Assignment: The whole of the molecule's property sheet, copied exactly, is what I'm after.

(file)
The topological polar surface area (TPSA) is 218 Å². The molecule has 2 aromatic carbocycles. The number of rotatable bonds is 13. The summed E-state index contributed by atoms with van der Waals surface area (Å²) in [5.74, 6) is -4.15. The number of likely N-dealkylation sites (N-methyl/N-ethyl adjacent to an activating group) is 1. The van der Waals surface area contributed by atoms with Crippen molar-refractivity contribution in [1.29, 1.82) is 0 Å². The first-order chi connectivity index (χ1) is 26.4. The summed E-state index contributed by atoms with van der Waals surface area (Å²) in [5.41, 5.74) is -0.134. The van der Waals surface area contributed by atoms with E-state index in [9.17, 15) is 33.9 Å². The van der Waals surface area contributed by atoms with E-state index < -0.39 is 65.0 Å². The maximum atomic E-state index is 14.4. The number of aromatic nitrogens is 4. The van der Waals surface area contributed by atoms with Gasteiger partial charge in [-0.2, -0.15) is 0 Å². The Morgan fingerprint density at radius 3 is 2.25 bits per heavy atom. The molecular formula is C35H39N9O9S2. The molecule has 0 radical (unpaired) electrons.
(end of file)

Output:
The topological polar surface area (TPSA) is 218 Å². The molecule has 2 aromatic carbocycles. The number of rotatable bonds is 13. The summed E-state index contributed by atoms with van der Waals surface area (Å²) in [5.74, 6) is -4.15. The number of likely N-dealkylation sites (N-methyl/N-ethyl adjacent to an activating group) is 1. The van der Waals surface area contributed by atoms with Crippen molar-refractivity contribution in [1.29, 1.82) is 0 Å². The first-order chi connectivity index (χ1) is 26.4. The summed E-state index contributed by atoms with van der Waals surface area (Å²) in [5.41, 5.74) is -0.134. The van der Waals surface area contributed by atoms with E-state index in [9.17, 15) is 33.9 Å². The van der Waals surface area contributed by atoms with E-state index < -0.39 is 65.0 Å². The maximum atomic E-state index is 14.4. The number of aromatic nitrogens is 4. The van der Waals surface area contributed by atoms with Gasteiger partial charge in [-0.2, -0.15) is 0 Å². The Morgan fingerprint density at radius 3 is 2.25 bits per heavy atom. The molecular formula is C35H39N9O9S2. The molecule has 0 radical (unpaired) electrons.